Renal failure after percutaneous coronary intervention is associated with high mortality

Ritesh Gupta, Hitinder S. Gurm, Deepak L. Bhatt, Derek P. Chew, Stephen G. Ellis

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99 Citations (Scopus)


Renal failure is a marker of poor outcome in the general population. Renal failure after percutaneous coronary artery intervention (PCI) is associated with an increased hazard of in-hospital mortality. We hypothesized that post-PCI renal insufficiency would be a predictor of long-term mortality in patients undergoing PCI who survive for over 30 days after the procedure. A retrospective analysis was conducted from a registry of 9,067 patients undergoing PCI at our center from 1997 to 2001. A rise in creatinine by 1 mg/dl from baseline was defined as post-PCI renal insufficiency. Vital status was assessed using Social Security Death Index. There were a total of 996 deaths over a mean follow-up period of 3.2 years. In a multivariate analysis, history of recent acute myocardial infarction, older age, insulin-dependent diabetes, baseline creatinine greater than 1.5 mg/dl, and presence of mitral regurgitation were associated with post-PCI renal insufficiency. Developing post-PCI renal insufficiency was associated with a 4.31-fold hazard of mortality in univariate analysis and a 1.77-fold hazard after adjustment for known predictors of mortality after PCI. The 1-year survival in patients with renal failure was 70.3% ± 3.91%, compared to a survival of 93.6% ± 0.27% in those without any post-PCI renal insufficiency (P < 0.0001). Acute renal insufficiency after PCI is a strong and independent predictor of long-term mortality in patients who survived for 30 days after the procedure.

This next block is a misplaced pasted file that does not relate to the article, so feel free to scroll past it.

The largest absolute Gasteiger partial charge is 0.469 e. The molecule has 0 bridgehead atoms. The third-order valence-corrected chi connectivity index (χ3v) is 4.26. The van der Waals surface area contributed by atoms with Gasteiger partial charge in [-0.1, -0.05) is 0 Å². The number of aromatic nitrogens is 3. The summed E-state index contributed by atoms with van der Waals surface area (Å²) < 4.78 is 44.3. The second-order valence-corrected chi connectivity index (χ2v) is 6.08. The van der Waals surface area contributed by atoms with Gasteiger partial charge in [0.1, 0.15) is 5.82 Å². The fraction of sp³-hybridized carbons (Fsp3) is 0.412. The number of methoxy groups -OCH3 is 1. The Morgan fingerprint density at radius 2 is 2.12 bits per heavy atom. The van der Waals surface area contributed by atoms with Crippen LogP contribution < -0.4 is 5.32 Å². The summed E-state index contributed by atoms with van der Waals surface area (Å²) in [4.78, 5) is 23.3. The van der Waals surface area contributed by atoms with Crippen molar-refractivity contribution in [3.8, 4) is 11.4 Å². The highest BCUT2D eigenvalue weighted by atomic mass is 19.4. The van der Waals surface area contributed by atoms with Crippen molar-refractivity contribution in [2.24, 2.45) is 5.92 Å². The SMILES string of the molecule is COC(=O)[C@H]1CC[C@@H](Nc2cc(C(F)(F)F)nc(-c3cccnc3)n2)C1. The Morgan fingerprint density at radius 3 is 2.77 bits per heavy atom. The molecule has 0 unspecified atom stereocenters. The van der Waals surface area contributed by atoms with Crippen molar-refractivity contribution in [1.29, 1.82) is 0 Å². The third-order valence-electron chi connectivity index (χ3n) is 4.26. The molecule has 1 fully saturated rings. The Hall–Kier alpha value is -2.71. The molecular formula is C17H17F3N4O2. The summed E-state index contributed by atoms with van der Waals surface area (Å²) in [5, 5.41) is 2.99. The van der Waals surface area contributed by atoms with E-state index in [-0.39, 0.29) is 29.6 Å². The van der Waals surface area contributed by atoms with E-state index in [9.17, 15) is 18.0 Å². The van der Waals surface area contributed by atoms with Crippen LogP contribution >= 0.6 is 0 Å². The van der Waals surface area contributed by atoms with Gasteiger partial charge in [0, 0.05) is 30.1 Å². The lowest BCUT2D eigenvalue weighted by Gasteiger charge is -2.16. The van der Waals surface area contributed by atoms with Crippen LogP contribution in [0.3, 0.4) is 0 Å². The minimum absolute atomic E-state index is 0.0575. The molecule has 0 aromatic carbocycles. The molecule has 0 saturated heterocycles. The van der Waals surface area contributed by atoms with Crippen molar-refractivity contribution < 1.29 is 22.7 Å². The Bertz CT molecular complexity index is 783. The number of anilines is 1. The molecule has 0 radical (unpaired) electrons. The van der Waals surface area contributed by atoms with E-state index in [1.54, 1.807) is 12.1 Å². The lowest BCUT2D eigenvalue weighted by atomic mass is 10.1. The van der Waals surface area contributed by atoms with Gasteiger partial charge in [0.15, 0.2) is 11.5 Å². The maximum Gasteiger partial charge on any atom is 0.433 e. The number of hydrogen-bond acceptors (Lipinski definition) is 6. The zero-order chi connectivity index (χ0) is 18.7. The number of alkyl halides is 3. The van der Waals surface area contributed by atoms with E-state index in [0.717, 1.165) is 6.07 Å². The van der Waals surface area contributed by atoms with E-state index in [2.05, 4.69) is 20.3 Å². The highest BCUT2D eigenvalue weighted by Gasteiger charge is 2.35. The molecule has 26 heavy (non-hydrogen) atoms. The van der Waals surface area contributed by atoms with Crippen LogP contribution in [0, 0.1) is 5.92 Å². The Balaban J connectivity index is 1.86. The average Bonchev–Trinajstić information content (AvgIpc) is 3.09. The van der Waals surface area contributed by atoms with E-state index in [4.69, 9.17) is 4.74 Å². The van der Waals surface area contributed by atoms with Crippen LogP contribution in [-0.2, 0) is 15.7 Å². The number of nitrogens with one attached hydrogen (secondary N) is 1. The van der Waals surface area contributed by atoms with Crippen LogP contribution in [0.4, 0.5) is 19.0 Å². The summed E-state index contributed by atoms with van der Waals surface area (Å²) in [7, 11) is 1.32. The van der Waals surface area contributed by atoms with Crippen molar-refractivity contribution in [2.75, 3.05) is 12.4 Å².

Number of pages7
JournalCatheterization and Cardiovascular Interventions
Issue number4
Publication statusPublished - 1 Apr 2005


  • Acute renal failure
  • Atherosclerosis
  • Percutaneous coronary intervention
  • Renal insufficiency

ASJC Scopus subject areas

  • Radiology Nuclear Medicine and imaging
  • Cardiology and Cardiovascular Medicine

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